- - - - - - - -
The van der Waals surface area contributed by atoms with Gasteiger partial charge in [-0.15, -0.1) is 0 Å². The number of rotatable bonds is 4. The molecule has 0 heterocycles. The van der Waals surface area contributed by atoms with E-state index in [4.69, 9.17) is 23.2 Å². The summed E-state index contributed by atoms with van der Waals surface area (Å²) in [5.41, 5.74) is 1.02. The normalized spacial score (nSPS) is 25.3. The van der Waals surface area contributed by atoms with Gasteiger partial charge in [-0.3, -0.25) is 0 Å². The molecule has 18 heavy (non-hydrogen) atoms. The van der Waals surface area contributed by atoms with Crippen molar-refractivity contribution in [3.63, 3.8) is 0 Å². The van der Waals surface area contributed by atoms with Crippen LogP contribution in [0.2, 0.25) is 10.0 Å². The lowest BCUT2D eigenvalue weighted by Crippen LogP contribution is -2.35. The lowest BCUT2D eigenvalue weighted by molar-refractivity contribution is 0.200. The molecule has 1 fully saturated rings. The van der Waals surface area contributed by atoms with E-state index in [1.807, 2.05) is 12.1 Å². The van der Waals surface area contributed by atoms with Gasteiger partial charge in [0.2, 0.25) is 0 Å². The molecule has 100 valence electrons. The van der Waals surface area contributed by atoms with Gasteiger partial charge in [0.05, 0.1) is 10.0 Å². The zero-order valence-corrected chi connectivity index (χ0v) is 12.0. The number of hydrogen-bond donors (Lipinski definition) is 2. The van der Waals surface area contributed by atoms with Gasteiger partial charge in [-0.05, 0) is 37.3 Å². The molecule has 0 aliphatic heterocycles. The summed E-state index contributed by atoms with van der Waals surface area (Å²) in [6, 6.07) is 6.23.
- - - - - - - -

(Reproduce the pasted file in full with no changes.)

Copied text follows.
The van der Waals surface area contributed by atoms with Gasteiger partial charge in [-0.15, -0.1) is 0 Å². The number of rotatable bonds is 4. The molecule has 0 heterocycles. The van der Waals surface area contributed by atoms with E-state index in [4.69, 9.17) is 23.2 Å². The summed E-state index contributed by atoms with van der Waals surface area (Å²) in [5.41, 5.74) is 1.02. The normalized spacial score (nSPS) is 25.3. The van der Waals surface area contributed by atoms with Gasteiger partial charge in [-0.3, -0.25) is 0 Å². The molecule has 18 heavy (non-hydrogen) atoms. The van der Waals surface area contributed by atoms with Crippen molar-refractivity contribution in [3.63, 3.8) is 0 Å². The van der Waals surface area contributed by atoms with Crippen LogP contribution in [0.2, 0.25) is 10.0 Å². The lowest BCUT2D eigenvalue weighted by Crippen LogP contribution is -2.35. The lowest BCUT2D eigenvalue weighted by molar-refractivity contribution is 0.200. The molecule has 1 fully saturated rings. The van der Waals surface area contributed by atoms with E-state index in [1.807, 2.05) is 12.1 Å². The van der Waals surface area contributed by atoms with Gasteiger partial charge in [0.2, 0.25) is 0 Å². The molecule has 100 valence electrons. The van der Waals surface area contributed by atoms with Gasteiger partial charge in [0.05, 0.1) is 10.0 Å². The zero-order valence-corrected chi connectivity index (χ0v) is 12.0. The number of hydrogen-bond donors (Lipinski definition) is 2. The van der Waals surface area contributed by atoms with Gasteiger partial charge in [-0.05, 0) is 37.3 Å². The molecule has 0 aliphatic heterocycles. The summed E-state index contributed by atoms with van der Waals surface area (Å²) in [6, 6.07) is 6.23.